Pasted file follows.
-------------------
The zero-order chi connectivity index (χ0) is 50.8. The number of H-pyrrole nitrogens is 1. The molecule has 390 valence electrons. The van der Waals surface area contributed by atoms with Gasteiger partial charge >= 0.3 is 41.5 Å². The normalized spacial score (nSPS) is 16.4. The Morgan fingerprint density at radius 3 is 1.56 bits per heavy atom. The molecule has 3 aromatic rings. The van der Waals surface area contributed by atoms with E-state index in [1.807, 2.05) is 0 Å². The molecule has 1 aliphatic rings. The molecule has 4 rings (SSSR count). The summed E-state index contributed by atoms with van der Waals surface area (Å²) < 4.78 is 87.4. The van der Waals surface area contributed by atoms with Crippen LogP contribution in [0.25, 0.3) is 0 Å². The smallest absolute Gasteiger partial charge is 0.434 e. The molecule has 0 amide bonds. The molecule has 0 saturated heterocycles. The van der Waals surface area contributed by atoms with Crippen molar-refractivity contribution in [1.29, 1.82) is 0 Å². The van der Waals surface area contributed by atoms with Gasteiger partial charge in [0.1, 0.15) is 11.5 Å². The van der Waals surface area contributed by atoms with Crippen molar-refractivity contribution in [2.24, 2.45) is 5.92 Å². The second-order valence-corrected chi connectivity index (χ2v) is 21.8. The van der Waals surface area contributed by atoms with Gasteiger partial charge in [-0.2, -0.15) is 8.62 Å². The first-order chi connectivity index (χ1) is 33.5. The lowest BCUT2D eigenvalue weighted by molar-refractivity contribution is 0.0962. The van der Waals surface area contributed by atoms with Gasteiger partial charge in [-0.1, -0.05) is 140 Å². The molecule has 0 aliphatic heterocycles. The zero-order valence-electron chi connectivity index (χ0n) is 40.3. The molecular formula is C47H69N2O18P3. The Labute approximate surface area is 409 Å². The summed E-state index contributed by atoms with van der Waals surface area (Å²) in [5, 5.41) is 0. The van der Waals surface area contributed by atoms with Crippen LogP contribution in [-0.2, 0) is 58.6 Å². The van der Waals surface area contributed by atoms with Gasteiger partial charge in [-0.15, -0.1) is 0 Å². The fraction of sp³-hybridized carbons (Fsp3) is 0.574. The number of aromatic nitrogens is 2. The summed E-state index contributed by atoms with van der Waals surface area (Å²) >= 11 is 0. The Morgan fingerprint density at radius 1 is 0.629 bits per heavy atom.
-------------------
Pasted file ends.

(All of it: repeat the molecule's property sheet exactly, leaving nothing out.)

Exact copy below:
The zero-order chi connectivity index (χ0) is 50.8. The number of H-pyrrole nitrogens is 1. The molecule has 390 valence electrons. The van der Waals surface area contributed by atoms with Gasteiger partial charge >= 0.3 is 41.5 Å². The normalized spacial score (nSPS) is 16.4. The Morgan fingerprint density at radius 3 is 1.56 bits per heavy atom. The molecule has 3 aromatic rings. The van der Waals surface area contributed by atoms with E-state index in [1.807, 2.05) is 0 Å². The molecule has 1 aliphatic rings. The molecule has 4 rings (SSSR count). The summed E-state index contributed by atoms with van der Waals surface area (Å²) < 4.78 is 87.4. The van der Waals surface area contributed by atoms with Crippen LogP contribution in [0.25, 0.3) is 0 Å². The smallest absolute Gasteiger partial charge is 0.434 e. The molecule has 0 amide bonds. The molecule has 0 saturated heterocycles. The van der Waals surface area contributed by atoms with Crippen molar-refractivity contribution in [1.29, 1.82) is 0 Å². The van der Waals surface area contributed by atoms with Gasteiger partial charge in [0.1, 0.15) is 11.5 Å². The van der Waals surface area contributed by atoms with Crippen molar-refractivity contribution in [2.24, 2.45) is 5.92 Å². The second-order valence-corrected chi connectivity index (χ2v) is 21.8. The van der Waals surface area contributed by atoms with Gasteiger partial charge in [-0.2, -0.15) is 8.62 Å². The first-order chi connectivity index (χ1) is 33.5. The lowest BCUT2D eigenvalue weighted by molar-refractivity contribution is 0.0962. The van der Waals surface area contributed by atoms with Gasteiger partial charge in [-0.1, -0.05) is 140 Å². The molecule has 0 aliphatic heterocycles. The zero-order valence-electron chi connectivity index (χ0n) is 40.3. The molecular formula is C47H69N2O18P3. The Labute approximate surface area is 409 Å². The summed E-state index contributed by atoms with van der Waals surface area (Å²) in [5, 5.41) is 0. The van der Waals surface area contributed by atoms with Crippen LogP contribution in [-0.2, 0) is 58.6 Å². The van der Waals surface area contributed by atoms with Gasteiger partial charge in [-0.15, -0.1) is 0 Å². The fraction of sp³-hybridized carbons (Fsp3) is 0.574. The number of aromatic nitrogens is 2. The summed E-state index contributed by atoms with van der Waals surface area (Å²) >= 11 is 0. The Morgan fingerprint density at radius 1 is 0.629 bits per heavy atom.